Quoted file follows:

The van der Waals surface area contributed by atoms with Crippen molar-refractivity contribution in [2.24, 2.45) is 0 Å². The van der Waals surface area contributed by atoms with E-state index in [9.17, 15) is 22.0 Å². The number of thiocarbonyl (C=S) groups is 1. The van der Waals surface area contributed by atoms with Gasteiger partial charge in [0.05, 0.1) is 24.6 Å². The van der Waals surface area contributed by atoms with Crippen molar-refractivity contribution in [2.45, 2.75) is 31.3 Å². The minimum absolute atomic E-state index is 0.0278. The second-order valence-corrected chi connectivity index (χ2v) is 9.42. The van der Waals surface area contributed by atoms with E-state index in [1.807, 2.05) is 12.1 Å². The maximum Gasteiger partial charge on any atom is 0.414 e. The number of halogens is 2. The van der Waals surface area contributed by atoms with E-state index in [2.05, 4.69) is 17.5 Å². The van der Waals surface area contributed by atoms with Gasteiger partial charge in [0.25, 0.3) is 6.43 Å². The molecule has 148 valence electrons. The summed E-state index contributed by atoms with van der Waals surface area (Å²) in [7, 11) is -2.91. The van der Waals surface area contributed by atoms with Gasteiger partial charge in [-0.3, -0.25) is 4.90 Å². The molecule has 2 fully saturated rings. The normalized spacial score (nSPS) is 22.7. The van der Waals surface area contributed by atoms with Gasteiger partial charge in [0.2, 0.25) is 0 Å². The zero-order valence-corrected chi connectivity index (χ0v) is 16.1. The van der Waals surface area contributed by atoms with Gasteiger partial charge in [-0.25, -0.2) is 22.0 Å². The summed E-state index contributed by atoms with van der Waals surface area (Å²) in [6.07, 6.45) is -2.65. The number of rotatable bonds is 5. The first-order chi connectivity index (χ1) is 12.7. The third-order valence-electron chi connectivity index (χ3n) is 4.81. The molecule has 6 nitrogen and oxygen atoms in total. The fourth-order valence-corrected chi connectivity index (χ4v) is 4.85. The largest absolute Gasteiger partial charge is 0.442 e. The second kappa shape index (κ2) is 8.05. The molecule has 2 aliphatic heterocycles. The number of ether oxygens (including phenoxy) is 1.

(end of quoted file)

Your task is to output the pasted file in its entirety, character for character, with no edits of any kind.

The van der Waals surface area contributed by atoms with Crippen molar-refractivity contribution in [2.24, 2.45) is 0 Å². The van der Waals surface area contributed by atoms with E-state index in [9.17, 15) is 22.0 Å². The number of thiocarbonyl (C=S) groups is 1. The van der Waals surface area contributed by atoms with Gasteiger partial charge in [0.05, 0.1) is 24.6 Å². The van der Waals surface area contributed by atoms with Crippen molar-refractivity contribution in [2.45, 2.75) is 31.3 Å². The minimum absolute atomic E-state index is 0.0278. The second-order valence-corrected chi connectivity index (χ2v) is 9.42. The van der Waals surface area contributed by atoms with E-state index in [1.807, 2.05) is 12.1 Å². The maximum Gasteiger partial charge on any atom is 0.414 e. The number of halogens is 2. The van der Waals surface area contributed by atoms with E-state index in [2.05, 4.69) is 17.5 Å². The van der Waals surface area contributed by atoms with Gasteiger partial charge in [0.25, 0.3) is 6.43 Å². The molecule has 148 valence electrons. The summed E-state index contributed by atoms with van der Waals surface area (Å²) in [7, 11) is -2.91. The van der Waals surface area contributed by atoms with Gasteiger partial charge in [-0.3, -0.25) is 4.90 Å². The molecule has 2 fully saturated rings. The normalized spacial score (nSPS) is 22.7. The van der Waals surface area contributed by atoms with Gasteiger partial charge in [0.2, 0.25) is 0 Å². The zero-order valence-corrected chi connectivity index (χ0v) is 16.1. The van der Waals surface area contributed by atoms with Gasteiger partial charge in [-0.25, -0.2) is 22.0 Å². The summed E-state index contributed by atoms with van der Waals surface area (Å²) in [6.07, 6.45) is -2.65. The number of rotatable bonds is 5. The first-order chi connectivity index (χ1) is 12.7. The third-order valence-electron chi connectivity index (χ3n) is 4.81. The molecule has 6 nitrogen and oxygen atoms in total. The fourth-order valence-corrected chi connectivity index (χ4v) is 4.85. The largest absolute Gasteiger partial charge is 0.442 e. The second kappa shape index (κ2) is 8.05. The molecule has 2 aliphatic heterocycles. The number of ether oxygens (including phenoxy) is 1.